Where To Sit In A Meeting

Do you dive for the closest seat in a meeting? Sit next to your favorite co-worker? Sit in the back away from the table?

Deciding where to sit should be a conscious decision. Common wisdom is that sitting near the front of a class leads to better grades. This may be merely a fact of being forced to stay awake while the slackers hide out in back where they can let their eyes close. Here’s my personal seating rules:

  1. Sit near the whiteboard. You’re a techie, chalk talk with a whiteboard should be second nature. If you’re not near the closest whiteboard you’ll hesitate to draw a quick and dirty diagram. Without that diagram a five minute discussion on where we’re going to move some web services can go on for twenty minutes.
  2. Mix it up. If it’s a regular meeting pick a new spot. This will force you to meet new people and get to know them a little better. You’ll also be party to some of their side conversations. And you won’t be so tempted to just start a bitching session with your peer about how our process is so screwed up.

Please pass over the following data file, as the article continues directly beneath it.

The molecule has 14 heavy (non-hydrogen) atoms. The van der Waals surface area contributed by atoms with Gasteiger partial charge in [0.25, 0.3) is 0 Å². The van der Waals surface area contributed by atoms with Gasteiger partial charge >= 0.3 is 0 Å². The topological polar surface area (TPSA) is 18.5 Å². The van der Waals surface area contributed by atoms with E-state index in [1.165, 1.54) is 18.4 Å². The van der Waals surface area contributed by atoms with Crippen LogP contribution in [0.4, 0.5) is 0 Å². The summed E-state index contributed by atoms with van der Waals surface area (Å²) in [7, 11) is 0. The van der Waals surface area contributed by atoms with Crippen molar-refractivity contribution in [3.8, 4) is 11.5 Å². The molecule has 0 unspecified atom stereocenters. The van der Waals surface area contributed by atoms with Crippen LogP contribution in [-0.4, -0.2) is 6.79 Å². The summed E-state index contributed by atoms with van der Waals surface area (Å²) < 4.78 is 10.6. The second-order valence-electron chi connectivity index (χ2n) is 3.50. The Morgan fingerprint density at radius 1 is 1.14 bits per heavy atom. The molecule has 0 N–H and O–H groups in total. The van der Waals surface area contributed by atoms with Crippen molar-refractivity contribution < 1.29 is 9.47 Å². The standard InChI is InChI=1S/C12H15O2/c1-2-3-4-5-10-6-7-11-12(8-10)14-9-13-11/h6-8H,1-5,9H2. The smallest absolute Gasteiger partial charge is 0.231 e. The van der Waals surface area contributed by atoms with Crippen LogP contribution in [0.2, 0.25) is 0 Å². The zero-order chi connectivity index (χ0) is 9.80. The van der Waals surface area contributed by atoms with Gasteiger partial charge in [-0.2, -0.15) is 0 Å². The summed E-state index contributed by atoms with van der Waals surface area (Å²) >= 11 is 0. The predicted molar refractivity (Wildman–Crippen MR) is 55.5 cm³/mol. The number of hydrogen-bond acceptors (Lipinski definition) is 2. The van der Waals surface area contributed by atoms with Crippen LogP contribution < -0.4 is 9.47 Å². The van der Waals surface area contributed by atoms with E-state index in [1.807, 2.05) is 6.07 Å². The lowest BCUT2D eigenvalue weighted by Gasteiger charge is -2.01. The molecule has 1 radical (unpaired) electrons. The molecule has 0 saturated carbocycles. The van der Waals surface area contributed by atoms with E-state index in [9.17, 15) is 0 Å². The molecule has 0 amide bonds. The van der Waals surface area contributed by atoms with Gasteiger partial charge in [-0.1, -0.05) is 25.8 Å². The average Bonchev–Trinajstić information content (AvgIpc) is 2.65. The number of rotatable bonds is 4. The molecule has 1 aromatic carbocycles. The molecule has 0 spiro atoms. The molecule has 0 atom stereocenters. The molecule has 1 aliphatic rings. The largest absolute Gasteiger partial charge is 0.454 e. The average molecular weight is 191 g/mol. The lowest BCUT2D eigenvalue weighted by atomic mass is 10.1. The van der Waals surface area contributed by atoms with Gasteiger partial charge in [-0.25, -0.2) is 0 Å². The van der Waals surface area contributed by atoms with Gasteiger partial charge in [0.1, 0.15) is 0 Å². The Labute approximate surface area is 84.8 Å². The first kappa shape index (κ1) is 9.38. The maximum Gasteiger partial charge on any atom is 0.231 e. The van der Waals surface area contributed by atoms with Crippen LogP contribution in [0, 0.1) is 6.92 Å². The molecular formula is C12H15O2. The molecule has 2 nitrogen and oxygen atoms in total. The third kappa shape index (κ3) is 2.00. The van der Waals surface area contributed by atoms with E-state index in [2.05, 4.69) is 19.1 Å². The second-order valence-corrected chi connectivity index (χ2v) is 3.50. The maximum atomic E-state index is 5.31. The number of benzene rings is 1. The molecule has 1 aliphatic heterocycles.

3. Sit near the food. OK, this is just a personal thing. Typically if there is food at a meeting it’s candy, and I’m a sucker for candy.
  4. Don’t lean back in the chair. It’s been many years since I used to lean back in chairs, but it’s a memorable event when you go spilling over onto the floor.
  5. If some of your developers are with you try to spread out. Strength in numbers can be overkill.
  6. If someone’s doing a presentation don’t sit with your back to them. Either you’re forced to twist around 180 degrees or you sit with your back to the presenter. The first is uncomfortable, and the latter makes the presenter wonder if you care what they’re saying.